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I Am a Dummy (Ya - kukla)

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I Am a Dummy
(Ya - kukla)
Ya-kukla poster.jpg
Russian Poster
Country RUS.jpg Russia
UKR.jpg Ukraine
Directed by Yuriy Kara
Release Date 2001
Language Russian
Studio Master Film
Main Cast
Character Actor
Viktor Vorobyov Aleksandr Domogarov
Gerda Olga Sumskaya
Captain Nikolay Chindyaykin
Aleksey Ivanovich Sergey Nikonenko
Anatoly Denis Karasyov
Captain's wife Alla Mironova
Mila Natalya Gromushkina
Colonel Aristarkh Livanov
Kaban Yuriy Dumchev
Murat Vladimir Episkoposyan

I Am a Dummy (Russian: Я - кукла; Ya - kukla, lit. "I Am a Doll") is a 2001 Russian-Ukrainian adventure movie. Viktor Vorobyov, a Russian soldier during the war (the war isn't named but is most likely the First or Second Chechen War) finds himself under attack by a mysterious foreign mercenary sniper, who uses silver bullets to kill soldiers, civilians, and even children.

The following weapons were used in the film I Am a Dummy (Ya - kukla):



Makarov PM

Captain's (Nikolay Chindyaykin) duty sidearm is the Makarov PM, which he uses throughout the movie. Aleksey Ivanovich aka Batya (Daddy) (Sergey Nikonenko) carries another Makarov in a holster. A Makarov PM can be briefly seen in the hands of one of Murat's (Vladimir Episkoposyan) and Aslan's (Igor Novoselov) men.

Russian Makarov PM - 9x18mm Makarov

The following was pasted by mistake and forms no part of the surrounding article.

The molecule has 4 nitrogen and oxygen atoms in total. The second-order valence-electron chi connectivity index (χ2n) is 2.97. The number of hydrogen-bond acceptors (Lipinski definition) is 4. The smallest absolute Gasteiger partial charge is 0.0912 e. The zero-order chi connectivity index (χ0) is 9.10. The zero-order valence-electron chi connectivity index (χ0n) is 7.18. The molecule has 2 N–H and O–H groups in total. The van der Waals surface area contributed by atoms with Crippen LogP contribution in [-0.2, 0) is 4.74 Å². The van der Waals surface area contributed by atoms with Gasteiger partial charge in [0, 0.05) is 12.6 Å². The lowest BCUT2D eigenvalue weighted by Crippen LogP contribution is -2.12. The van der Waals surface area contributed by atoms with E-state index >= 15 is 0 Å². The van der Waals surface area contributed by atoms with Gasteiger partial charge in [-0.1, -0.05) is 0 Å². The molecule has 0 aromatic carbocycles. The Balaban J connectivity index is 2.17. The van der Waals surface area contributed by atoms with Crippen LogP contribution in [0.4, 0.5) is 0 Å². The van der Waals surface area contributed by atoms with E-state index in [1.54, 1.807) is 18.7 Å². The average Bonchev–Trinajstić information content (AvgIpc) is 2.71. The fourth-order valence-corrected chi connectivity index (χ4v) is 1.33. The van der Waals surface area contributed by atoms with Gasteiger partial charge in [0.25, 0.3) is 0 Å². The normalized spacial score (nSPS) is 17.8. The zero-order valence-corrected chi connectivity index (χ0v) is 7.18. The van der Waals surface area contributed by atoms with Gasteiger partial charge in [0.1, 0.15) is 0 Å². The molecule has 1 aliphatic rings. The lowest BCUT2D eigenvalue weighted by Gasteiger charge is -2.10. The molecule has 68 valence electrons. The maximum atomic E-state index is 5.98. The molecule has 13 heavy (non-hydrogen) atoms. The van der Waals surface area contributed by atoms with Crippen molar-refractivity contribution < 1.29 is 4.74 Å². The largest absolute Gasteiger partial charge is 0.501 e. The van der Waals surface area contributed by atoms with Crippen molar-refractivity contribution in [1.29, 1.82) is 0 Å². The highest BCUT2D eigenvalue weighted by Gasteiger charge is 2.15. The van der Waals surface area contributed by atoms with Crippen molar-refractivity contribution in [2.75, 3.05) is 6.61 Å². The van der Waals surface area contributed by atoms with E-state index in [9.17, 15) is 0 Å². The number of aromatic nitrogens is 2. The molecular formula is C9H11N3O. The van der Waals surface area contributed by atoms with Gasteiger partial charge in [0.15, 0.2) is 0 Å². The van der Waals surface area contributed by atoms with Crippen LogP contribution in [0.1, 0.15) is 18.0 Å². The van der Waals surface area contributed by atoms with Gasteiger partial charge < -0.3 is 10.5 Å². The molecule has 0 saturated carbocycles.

Captain brandishes his PM.
Ya-kukla pistol 1 2.jpg
Perfect view of the PM in the Captain's hands.
Aleksey Ivanovich with the holstered PM. Only the grip can be seen.
Murat and Aslan's man with the pistol.

Stechkin APS

The Stechkin APS is the personal sidearm of female Lithuanian mercenary Gerda (Olga Sumskaya). The main hero, Viktor Vorobyov (Aleksandr Domogarov), uses a Stechkin at the film's climax.

Stechkin APS - 9x18mm Makarov
Gerda aims her Stechkin.
Gerda with the Stechkin in the prologue.
Another view of the same scene.
Good view of the Stechkin.
Gerda fires.
Viktor Vorobyov with the APS at the film's climax.
Gerda disarms Viktor Vorobyov. The Stechkin's grip is seen.

Umarex Walther P88 Compact

Aslan (Igor Novoselov) tries to use a suppressed Umarex Walther P88 Compact. Later, this gun was taken from him by the "brunette" (Inna Pivars), who puts it in the hands of Viktor Vorobyov (Aleksandr Domogarov). Most likely, this is the same movie prop that was used in High Security Vacation (Kanikuly strogogo rezhima).

Umarex Walther P88C - 8mm blank firing
Aslan aims his pistol at Viktor Vorobyov.
Aslan draws his pistol...
...and fires it.
Note the empty casing (circled in red) and pistol cycling.
Brunette grabs the pistol...
Ya-kukla pistol 3 5.jpg
...and puts it in Viktor's hand.

Assault Rifles


Most of the Russian soldiers are armed with the AKMS.

AKMS - 7.62x39mm
Viktor Vorobyov (Aleksandr Domogarov) (far left) holds his AKMS rifle.
Aleksey Ivanovich (Sergey Nikonenko) fires.
Russian soldier at the left holds the AKMS.
Cadets with the rifles on slings.